The Government of India is now looking into a staggered exit from lockdown. As such, it plans to start most of the economic industries with the aviation industry being a part of that.
Two IndiGo Airbus A321neos sit next to a Midle Eastern Airlines A321neo at Airbus’ Hamburg facility. Photo by Max Sutter | AeroNewsX
Almost every Indian airline will be accepting bookings from 1 June, 2020 onwards. The Indian Civil Aviation authority has said that it would be giving a 10 days prior notice to all the airlines before the resumption of service.
A circular issued on 13 May by the Bureau of Civil Aviation Security (BCAS) said: “In view of the prevailing situation of COVID-19 pandemic and countermeasures being taken to contain its spread by touch/contact, it has been decided to dispense with the procedure of stamping the passengers’ Boarding pass, after completion of pre-embarkation security check of the concerned passenger, till further orders.”
Air India is gearing up for Phase 2 of mission “Vande Bharat”. This mission was launched by the Indian government to bring back its stranded passengers abroad. Phase 2 is scheduled to start from May 16th which is expected to ferry almost 30,000 Indians stranded abroad. Civil Aviation Minister Hardeep Singh Puri tweeted: "Phase II of Vande Bharat from 16-22 May will also include flights from Armenia, Australia, Belarus, Canada, France, Georgia, Germany, Indonesia, Ireland, Italy, Japan, Kazakhstan, Kyrgyzstan, Nepal, Nigeria, Russia, Tajikistan, Thailand and Ukraine."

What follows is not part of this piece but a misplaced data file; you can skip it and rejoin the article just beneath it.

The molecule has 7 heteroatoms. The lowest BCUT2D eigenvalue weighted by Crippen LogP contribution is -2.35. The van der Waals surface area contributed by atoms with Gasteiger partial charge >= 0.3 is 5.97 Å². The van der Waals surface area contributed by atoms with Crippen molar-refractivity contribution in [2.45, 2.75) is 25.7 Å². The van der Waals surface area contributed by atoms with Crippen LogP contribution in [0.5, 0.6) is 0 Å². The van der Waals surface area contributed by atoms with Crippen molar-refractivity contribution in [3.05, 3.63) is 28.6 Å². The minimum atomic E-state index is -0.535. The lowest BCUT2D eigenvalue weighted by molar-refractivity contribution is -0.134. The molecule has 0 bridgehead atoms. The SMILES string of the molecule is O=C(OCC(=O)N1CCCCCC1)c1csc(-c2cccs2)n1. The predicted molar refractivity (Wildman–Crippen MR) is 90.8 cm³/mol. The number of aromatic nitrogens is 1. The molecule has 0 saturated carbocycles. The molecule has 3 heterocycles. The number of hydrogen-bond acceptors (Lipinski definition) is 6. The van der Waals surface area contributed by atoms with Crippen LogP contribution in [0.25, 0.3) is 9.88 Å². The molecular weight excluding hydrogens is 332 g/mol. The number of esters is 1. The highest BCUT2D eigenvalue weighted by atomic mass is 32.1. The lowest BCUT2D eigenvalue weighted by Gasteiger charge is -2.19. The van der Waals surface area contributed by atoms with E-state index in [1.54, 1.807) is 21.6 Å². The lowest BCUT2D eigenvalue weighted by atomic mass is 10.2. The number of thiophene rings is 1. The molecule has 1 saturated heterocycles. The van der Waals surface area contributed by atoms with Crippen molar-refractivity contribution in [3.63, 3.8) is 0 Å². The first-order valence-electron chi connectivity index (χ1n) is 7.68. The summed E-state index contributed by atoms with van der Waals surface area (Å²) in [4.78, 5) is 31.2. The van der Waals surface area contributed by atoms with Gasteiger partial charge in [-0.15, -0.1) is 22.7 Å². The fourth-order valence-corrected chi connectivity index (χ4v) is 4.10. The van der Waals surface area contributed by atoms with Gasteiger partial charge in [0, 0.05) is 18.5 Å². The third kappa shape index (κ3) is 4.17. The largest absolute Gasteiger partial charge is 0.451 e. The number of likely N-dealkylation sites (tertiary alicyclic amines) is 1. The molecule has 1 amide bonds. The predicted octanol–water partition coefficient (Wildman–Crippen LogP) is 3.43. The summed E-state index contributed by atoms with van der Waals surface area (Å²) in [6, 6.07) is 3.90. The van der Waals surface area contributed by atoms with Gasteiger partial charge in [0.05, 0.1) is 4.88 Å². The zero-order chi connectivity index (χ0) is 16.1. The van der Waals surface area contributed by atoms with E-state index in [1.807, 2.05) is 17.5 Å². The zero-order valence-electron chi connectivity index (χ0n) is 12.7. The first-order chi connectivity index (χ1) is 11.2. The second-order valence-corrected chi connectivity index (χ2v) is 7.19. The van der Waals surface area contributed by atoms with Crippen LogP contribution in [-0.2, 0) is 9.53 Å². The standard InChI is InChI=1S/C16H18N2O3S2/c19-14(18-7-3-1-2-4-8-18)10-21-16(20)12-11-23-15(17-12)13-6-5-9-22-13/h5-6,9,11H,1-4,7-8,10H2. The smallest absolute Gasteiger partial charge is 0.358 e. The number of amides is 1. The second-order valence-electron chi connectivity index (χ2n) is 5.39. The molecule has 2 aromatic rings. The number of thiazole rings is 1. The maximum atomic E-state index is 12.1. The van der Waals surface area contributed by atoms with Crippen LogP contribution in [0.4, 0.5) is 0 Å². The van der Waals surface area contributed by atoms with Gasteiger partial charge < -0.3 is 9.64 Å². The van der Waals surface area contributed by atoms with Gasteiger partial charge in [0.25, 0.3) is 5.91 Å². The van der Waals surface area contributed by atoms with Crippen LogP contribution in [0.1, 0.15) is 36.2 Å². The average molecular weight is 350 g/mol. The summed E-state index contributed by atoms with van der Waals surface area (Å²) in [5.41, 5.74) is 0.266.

SpiceJet’s cargo operations have been running at its peak since the lockdown started. The airline has been consistently using its 5 Boeing 737 freighter aircraft to transport essential goods and medical supplies. SpiceJet has transported close to 6650 tons of cargo on more than 916 flights since the nation-wide lockdown began.
Out of the 916 flights operated, 337 were international cargo flights. It recently added Baghdad to its International cargo network. Ajay Singh, Chairman & Managing Director at SpiceJet, said: “Baghdad is the latest addition to our network in the Middle East. We transported 20 tons of COVID-19 related medical supplies to Iraq today and are thankful for each and every opportunity that we get to serve in these times of crisis.”
InterGlobe Enterprises led by Rahul Bhatia, which is also the largest stakeholder in IndiGo Airlines has signed an agreement to participate in the sale of Virgin Australia. This is probably the first time an Indian company is bidding for a foreign airline. “As regards Virgin Australia, InterGlobe Enterprises has signed an agreement to participate in the sale process and is bound by the confidentiality requirements of that agreement. We are unable to say anything further at this stage," InterGlobe said in a statement.
Indigo has revised contracts of its “non-revised” pilots. “Non revised” pilots are the pilots who are undergoing training. The new contact has given them a 50% pay-cut and they have been asked to be 2 weeks on duty and 2 weeks off duty. "These are non-released pilots. They have got a 50 percent pay cut, and the new contract is valid till March 2021," said a senior executive.
Now the question remains as to when normal commercial operations will resume and how these airlines will bounce back from the pandemic.